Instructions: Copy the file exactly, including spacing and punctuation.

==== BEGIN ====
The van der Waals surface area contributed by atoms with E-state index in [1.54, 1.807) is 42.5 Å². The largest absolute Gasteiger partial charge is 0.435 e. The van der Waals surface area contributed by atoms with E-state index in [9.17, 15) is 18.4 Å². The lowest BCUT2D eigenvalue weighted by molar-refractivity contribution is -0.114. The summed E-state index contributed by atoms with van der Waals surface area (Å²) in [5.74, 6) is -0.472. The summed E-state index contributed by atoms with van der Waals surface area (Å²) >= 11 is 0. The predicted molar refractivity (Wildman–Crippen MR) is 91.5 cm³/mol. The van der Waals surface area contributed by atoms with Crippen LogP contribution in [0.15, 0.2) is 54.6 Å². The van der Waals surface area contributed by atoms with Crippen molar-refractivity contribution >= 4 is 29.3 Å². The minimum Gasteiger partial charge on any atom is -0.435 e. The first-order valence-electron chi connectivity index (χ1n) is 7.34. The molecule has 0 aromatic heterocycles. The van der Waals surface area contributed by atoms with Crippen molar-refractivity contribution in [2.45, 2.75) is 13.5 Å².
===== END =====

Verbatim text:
The van der Waals surface area contributed by atoms with E-state index in [1.54, 1.807) is 42.5 Å². The largest absolute Gasteiger partial charge is 0.435 e. The van der Waals surface area contributed by atoms with E-state index in [9.17, 15) is 18.4 Å². The lowest BCUT2D eigenvalue weighted by molar-refractivity contribution is -0.114. The summed E-state index contributed by atoms with van der Waals surface area (Å²) in [5.74, 6) is -0.472. The summed E-state index contributed by atoms with van der Waals surface area (Å²) >= 11 is 0. The predicted molar refractivity (Wildman–Crippen MR) is 91.5 cm³/mol. The van der Waals surface area contributed by atoms with Crippen LogP contribution in [0.15, 0.2) is 54.6 Å². The van der Waals surface area contributed by atoms with Crippen molar-refractivity contribution >= 4 is 29.3 Å². The minimum Gasteiger partial charge on any atom is -0.435 e. The first-order valence-electron chi connectivity index (χ1n) is 7.34. The molecule has 0 aromatic heterocycles. The van der Waals surface area contributed by atoms with Crippen molar-refractivity contribution in [2.45, 2.75) is 13.5 Å².